ANKARA: The US-led anti-Daesh coalition is to establish a new military base along the Turkish-Syrian border to weed out any remnants of the terror organization — a key Middle East policy priority of American President Joe Biden’s administration.
The base will be located in the Ain Dewar area of Syria’s northeastern province of Hasakah.
Last month, Russian military police were deployed near a highway used by the US in Ain Dewar village, north of the city of Derik, to send logistic and military enhancements to its bases in Iraq.
The Syrian Observatory for Human Rights confirmed the arrival of the new convoy of the coalition, with more than 50 vehicles and trucks, to the Syrian territory last week.
The military convoy, carrying armored vehicles, logistical equipment, and weapons was reportedly seen crossing into northeastern Syria from the Kurdistan Regional Government-ruled area of northern Iraq.
The potential local cooperation with the Syrian People’s Protection Units (YPG) in the fight against Daesh is expected to draw anger from Ankara as it considers the group a terror organization due to its links to the Kurdistan Workers’ Party (PKK).
The US announced the formation of a broad international coalition to defeat Daesh in September 2014, and Turkey began taking part in the coalition the following year by opening its southern Incirlik airbase to coalition forces.
Nicholas Heras, director of government relations at the Washington-based Institute for the Study of War, said the location of a new base at Ain Dewar was a logical move if the US intended to have a long-term presence in northeast Syria.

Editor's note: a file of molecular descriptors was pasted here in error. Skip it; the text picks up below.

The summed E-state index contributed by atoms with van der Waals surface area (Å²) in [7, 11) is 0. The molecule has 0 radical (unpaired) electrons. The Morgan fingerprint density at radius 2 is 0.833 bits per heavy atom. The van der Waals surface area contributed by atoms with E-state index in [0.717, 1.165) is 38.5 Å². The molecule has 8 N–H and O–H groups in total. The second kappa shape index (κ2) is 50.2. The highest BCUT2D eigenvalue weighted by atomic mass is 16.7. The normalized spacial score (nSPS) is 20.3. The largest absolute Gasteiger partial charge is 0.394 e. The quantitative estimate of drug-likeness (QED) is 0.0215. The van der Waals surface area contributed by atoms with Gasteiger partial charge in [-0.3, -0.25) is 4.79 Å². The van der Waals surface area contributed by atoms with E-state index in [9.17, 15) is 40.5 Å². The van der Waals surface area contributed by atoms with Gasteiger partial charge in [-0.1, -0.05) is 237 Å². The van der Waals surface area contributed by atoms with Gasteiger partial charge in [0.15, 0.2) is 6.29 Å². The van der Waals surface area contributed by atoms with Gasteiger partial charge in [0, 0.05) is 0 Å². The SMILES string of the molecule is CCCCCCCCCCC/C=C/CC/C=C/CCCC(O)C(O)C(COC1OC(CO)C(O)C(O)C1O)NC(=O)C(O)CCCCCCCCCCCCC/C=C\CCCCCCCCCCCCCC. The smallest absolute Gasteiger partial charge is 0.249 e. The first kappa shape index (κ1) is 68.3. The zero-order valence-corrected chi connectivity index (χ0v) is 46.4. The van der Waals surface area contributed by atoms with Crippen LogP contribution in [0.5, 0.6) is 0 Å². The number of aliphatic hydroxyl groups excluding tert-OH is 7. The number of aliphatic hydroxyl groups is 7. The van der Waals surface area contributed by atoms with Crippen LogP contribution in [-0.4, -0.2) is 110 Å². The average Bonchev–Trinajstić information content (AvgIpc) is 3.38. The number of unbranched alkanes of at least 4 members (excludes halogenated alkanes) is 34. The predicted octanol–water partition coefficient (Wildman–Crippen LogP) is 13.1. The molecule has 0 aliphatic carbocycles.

“The base would be located near the most important entry point into northeast Syria from the Kurdistan Region of Iraq, which is where most of the ground lines of resupply and reinforcement for the counter-Daesh campaign enter Syria,” he told Arab News.
Heras noted that the Americans could also potentially deploy air assets, such as drones, from the base, which would be useful for reconnaissance and for targeting remaining senior Daesh leaders.
“However, Ain Dewar is a forward operating base, it is not a base with the scale, facilities, and permanence of Incirlik,” he added.
“Incirlik is a major facility that has been an important part of NATO planning for more than half a century. The purpose of Incirlik is strategic, to support NATO operations against a great power rival, especially Russia.”
Heras pointed out that the Ain Dewar base was meant to support a specific campaign in a specific theater, a counterterrorism campaign in northeast Syria against Daesh.
“Incirlik is not necessary to reinforce Ain Dewar, which would likely be reinforced from the Erbil airport base,” he said.
Navvar Saban, a military analyst from the Istanbul-based Omran Center for Strategic Studies, told Arab News that the new base was a must for the US strategy in the region.
“Following the withdrawal of several American troops, the US presence was being challenged by pro-Iranian militia and Daesh which were carrying out attacks. Therefore, it was a strategy to secure the area from the attack of terror groups,” he said.